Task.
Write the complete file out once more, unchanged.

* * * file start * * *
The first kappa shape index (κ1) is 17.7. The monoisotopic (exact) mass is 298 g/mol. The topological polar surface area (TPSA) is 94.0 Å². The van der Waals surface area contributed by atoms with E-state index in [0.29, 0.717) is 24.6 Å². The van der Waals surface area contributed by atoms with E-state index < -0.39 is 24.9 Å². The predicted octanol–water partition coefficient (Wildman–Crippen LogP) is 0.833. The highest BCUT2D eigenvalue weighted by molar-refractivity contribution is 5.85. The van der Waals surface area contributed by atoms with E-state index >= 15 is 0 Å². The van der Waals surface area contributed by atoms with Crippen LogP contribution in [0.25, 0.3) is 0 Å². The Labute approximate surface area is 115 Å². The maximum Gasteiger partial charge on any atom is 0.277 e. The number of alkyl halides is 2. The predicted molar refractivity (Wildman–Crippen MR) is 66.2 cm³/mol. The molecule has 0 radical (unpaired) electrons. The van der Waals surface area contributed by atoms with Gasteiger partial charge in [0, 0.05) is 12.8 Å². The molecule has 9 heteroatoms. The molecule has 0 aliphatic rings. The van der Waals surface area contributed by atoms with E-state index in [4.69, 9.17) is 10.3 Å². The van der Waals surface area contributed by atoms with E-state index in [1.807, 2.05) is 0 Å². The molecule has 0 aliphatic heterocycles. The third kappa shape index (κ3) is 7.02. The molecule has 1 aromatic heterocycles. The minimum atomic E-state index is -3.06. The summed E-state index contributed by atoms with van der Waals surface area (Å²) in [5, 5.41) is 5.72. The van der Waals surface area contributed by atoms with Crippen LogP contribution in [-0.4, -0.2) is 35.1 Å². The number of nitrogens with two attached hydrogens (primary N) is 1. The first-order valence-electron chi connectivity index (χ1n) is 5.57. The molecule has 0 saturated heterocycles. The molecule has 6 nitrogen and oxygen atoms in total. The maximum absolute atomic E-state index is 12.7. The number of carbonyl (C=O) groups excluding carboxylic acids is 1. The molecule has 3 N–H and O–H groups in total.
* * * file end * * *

The first kappa shape index (κ1) is 17.7. The monoisotopic (exact) mass is 298 g/mol. The topological polar surface area (TPSA) is 94.0 Å². The van der Waals surface area contributed by atoms with E-state index in [0.29, 0.717) is 24.6 Å². The van der Waals surface area contributed by atoms with E-state index < -0.39 is 24.9 Å². The predicted octanol–water partition coefficient (Wildman–Crippen LogP) is 0.833. The highest BCUT2D eigenvalue weighted by molar-refractivity contribution is 5.85. The van der Waals surface area contributed by atoms with E-state index >= 15 is 0 Å². The van der Waals surface area contributed by atoms with Crippen LogP contribution in [0.25, 0.3) is 0 Å². The Labute approximate surface area is 115 Å². The maximum Gasteiger partial charge on any atom is 0.277 e. The number of alkyl halides is 2. The predicted molar refractivity (Wildman–Crippen MR) is 66.2 cm³/mol. The molecule has 0 radical (unpaired) electrons. The van der Waals surface area contributed by atoms with Gasteiger partial charge in [0, 0.05) is 12.8 Å². The molecule has 9 heteroatoms. The molecule has 0 aliphatic rings. The van der Waals surface area contributed by atoms with E-state index in [4.69, 9.17) is 10.3 Å². The van der Waals surface area contributed by atoms with E-state index in [1.807, 2.05) is 0 Å². The molecule has 0 aliphatic heterocycles. The third kappa shape index (κ3) is 7.02. The molecule has 1 aromatic heterocycles. The minimum atomic E-state index is -3.06. The summed E-state index contributed by atoms with van der Waals surface area (Å²) in [5, 5.41) is 5.72. The van der Waals surface area contributed by atoms with Crippen LogP contribution in [-0.4, -0.2) is 35.1 Å². The number of nitrogens with two attached hydrogens (primary N) is 1. The first-order valence-electron chi connectivity index (χ1n) is 5.57. The molecule has 0 saturated heterocycles. The molecule has 6 nitrogen and oxygen atoms in total. The maximum absolute atomic E-state index is 12.7. The number of carbonyl (C=O) groups excluding carboxylic acids is 1. The molecule has 3 N–H and O–H groups in total.